Bring on the Clowns: Clover Hughes Celebrates the Return of a Neglected and Misunderstood Art Form. (Performance)
Hughes, Clover, New Statesman (1996)
Mention the word "mime" and most people think of a white-faced Parisian street performer wearing an embarrassingly tight catsuit, stuck behind an invisible wall. Famous names within the world of mime are relatively hard to come by: everyone knows Charlie Chaplin, possibly even Marcel Marceau, but few have heard of Etienne Decroux or Jacques Lecoq.
"Mime" comes from the ancient Greek mimos, meaning to imitate; "pantomime" means all-in-mimic, referring to the complete dramatic sketch. Although today a much maligned and misunderstood art form, mime can lay claim to an ancient and respected theatrical heritage. In 100BC, a Chinese writer recorded the work of a wonderful mime artist called Meng. Aristotle writes forcefully about what he terms imitation in the Poetics "Imitation is natural to man from childhood, and it is also natural for all to delight in works of imitation." The pyrrhic dances of the Greek warriors were partly a mimetic representation of different kinds of fighting, and in Rome, the legendary Livius Andronicus performed mime as stadium entertainment. During the 12th century, it was a major feature of the mystery and miracle plays developing throughout Europe and England. Mime was still a popular form of entertainment in the 19th century, made famous by clowns Jean-Gaspard Deburau and Joseph Grimaldi, but the vogue for Pierrot and mime play s subsided after the First World War.
Since pantomime today has been hijacked by Widow Twanky and C-list celebrities in stripy tights, serious mime artists, not surprisingly, distance themselves from the form. But mime has found it hard to dispel the childish and cliched traditions of pantomime. "The public don't know what to expect from mime," says Joseph Seelig who, with the mime artist Nola Rae, founded the London International Mime Festival, celebrating its 25th anniversary this month. "Marceau, a performer of extreme technical brilliance, originated the classic, white-faced image of mime. Unfortunately, this rather limiting representation has stuck: people see mime as street entertainment. But mime covers something much broader, and should come under the umbrella term of physical theatre, encompassing puppetry, juggling and clowning."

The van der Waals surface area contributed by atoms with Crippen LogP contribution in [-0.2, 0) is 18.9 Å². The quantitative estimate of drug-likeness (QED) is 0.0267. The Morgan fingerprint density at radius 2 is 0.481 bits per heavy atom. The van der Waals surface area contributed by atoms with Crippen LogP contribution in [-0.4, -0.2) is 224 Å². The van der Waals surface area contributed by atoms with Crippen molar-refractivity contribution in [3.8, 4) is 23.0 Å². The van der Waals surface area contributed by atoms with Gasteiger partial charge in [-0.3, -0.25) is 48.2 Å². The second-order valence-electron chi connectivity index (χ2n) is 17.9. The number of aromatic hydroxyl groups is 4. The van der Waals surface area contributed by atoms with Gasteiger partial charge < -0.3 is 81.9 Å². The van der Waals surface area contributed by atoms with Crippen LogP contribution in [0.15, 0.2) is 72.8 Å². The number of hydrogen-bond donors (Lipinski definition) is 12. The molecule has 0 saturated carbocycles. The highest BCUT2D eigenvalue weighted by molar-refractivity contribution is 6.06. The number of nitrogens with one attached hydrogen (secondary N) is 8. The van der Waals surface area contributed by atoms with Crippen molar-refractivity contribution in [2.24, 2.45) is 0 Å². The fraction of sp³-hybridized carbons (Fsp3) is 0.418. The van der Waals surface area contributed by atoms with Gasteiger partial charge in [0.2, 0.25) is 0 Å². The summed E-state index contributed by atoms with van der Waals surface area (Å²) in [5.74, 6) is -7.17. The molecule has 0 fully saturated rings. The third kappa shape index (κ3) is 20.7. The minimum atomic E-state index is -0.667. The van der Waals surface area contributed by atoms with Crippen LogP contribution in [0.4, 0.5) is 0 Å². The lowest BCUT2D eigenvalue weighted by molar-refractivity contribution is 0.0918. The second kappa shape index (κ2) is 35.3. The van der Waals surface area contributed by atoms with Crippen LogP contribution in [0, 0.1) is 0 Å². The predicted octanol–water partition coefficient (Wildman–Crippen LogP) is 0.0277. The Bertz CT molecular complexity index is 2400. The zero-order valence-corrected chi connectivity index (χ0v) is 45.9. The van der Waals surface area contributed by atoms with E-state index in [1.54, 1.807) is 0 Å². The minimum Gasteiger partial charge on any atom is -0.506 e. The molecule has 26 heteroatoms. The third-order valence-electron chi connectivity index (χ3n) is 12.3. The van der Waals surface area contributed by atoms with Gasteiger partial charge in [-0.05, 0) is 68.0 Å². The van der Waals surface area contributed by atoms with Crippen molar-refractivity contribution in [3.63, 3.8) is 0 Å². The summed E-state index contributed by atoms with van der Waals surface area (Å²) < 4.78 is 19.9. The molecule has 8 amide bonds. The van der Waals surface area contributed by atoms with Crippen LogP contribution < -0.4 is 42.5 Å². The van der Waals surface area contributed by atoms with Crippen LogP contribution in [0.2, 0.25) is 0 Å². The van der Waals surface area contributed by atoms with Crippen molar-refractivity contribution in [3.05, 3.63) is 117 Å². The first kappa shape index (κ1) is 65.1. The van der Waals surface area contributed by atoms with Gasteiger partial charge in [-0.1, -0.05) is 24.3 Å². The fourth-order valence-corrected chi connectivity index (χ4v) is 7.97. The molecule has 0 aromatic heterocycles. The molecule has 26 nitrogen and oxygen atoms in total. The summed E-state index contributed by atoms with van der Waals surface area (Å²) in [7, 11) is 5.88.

Since its establishment in 1977, in the decidedly fringe venue Cockpit Theatre, the festival has developed into an established theatrical event, appearing in places such as the Royal National Theatre and the ICA. "The festival had a big impact on changing the image of mime and circus skills. It has attracted non-animal based acts from France, a country with a strong history of performing arts, and encouraged the development of circus schools and workshops in England. But mime still confuses people: they think they know about it but are surprised, or even disappointed, when a show includes spoken words, or is based around something unexpected, like juggling," says Seelig. …